Regulation, regulation, regulation

This article is part of
Self-invested Personal Pensions - April 2014

Following a relatively serene existence for their first 18 years, Sipps have been hit hard following regulation in April 2007. The impact appeared to be negligible at first, and as recently as 2012 the FSA described Sipp regulation as “a work in progress”. Today, a full seven years on from the first days of Sipp regulation, there seems little doubt that 2014 will go on record as the most significant year of regulatory change to date.

The perfect storm

It would be difficult to conceive a more challenging environment for Sipp operators. Alongside the increase in regulatory scrutiny has come an unprecedented volume of legislative change, all of which will be extremely familiar to advisers. Repeated changes to lifetime and annual allowances, unsecured income to drawdown, drawdown limits, reversing changes to drawdown limits and mandatory illustrations to name but a few, have piled on the pressure. A decade ago most Sipp operators would put few, if any, resources towards change but now it is probably one of the most important functions in any Sipp business.

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If this wasn’t enough, the ruling on capital adequacy is just a few months away. In simple terms, if the rules are implemented as originally written, most if not all Sipp providers will need to reserve far greater capital than today. For some it will mean reserving millions, rather than thousands, of pounds and there will only be 12 months for them to secure the required funding.

Capital, capital, capital

It is worth remembering why the FCA is so keen to see Sipp businesses recapitalise, as well as how it intends the precise amounts to be calculated. Capital reserves are required in order to provide sufficient funding to wind down the business in the event of failure and, because of the complexity and diversity of assets held by many Sipp providers, the FCA believes more is required.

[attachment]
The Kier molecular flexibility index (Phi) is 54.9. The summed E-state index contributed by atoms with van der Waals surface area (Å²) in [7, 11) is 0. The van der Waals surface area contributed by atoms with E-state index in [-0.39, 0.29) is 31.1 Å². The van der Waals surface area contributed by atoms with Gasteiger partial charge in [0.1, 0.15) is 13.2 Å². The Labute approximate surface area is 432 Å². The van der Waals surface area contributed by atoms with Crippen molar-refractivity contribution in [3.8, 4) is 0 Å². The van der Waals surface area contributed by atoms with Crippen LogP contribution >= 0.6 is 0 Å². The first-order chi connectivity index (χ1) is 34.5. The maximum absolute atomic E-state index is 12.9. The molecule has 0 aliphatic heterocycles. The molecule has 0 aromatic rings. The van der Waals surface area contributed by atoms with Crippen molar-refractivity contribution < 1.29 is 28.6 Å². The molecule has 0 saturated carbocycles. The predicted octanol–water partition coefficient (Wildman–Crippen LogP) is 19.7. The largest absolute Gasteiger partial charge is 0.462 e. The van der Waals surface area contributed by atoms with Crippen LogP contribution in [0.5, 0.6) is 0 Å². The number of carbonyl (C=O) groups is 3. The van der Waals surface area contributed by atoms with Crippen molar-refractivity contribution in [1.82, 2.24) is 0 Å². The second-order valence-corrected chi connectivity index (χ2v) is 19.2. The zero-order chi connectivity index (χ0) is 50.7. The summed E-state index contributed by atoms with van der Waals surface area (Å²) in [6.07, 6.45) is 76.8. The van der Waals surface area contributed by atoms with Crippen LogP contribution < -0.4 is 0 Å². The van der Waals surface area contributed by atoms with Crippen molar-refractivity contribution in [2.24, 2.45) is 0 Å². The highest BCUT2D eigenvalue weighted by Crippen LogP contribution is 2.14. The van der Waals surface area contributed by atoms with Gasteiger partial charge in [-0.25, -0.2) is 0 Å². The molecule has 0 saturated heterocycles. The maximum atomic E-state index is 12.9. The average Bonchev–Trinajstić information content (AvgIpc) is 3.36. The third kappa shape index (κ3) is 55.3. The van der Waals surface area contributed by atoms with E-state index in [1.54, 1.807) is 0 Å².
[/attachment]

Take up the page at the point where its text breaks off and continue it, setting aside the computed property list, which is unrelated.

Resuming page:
The FCA’s proposals link the required amount of capital to the complexity of the assets with more capital needed to cover ‘non-standard’ assets. Further definition is still needed but non-standard assets are those that are likely to pose greater risk to the provider and which are generally illiquid or not readily transferable.

The implication is that businesses with higher proportions of non-standard assets are riskier and would be more difficult and time-consuming to wind down and transfer assets elsewhere. Comprehensive market surveys, starting with Money Management’s own review in 2013, now ask providers to reveal the proportion of non-standard assets held. This helps advisers form a view on their chosen Sipp provider, and they are likely to want to ask more detailed questions of those who have more non-standard assets than others.

The need to raise significantly more capital is driving consolidation in the Sipp market, although activity has stalled as the regulator delayed its capital adequacy ruling. This is now due in the middle of 2014 and is expected to trigger another wave of acquisitions as some businesses decide to cease Sipp administration.

We have been here before. Ahead of regulation in 2006 it was widely predicted that a number of Sipp operators would exit the market as they would be unable to cope with both regulation and the new capital regime proposed at the time. Those predictions proved to be false, the Sipp market demonstrating early on its flexibility and resilience. This year may deliver a different outcome though, as there is a feeling that a greater number of Sipp providers haven’t grown much since the introduction of regulation, have poorly diversified businesses, weaker balance sheets and higher concentrations of non-standard assets, including Ucis.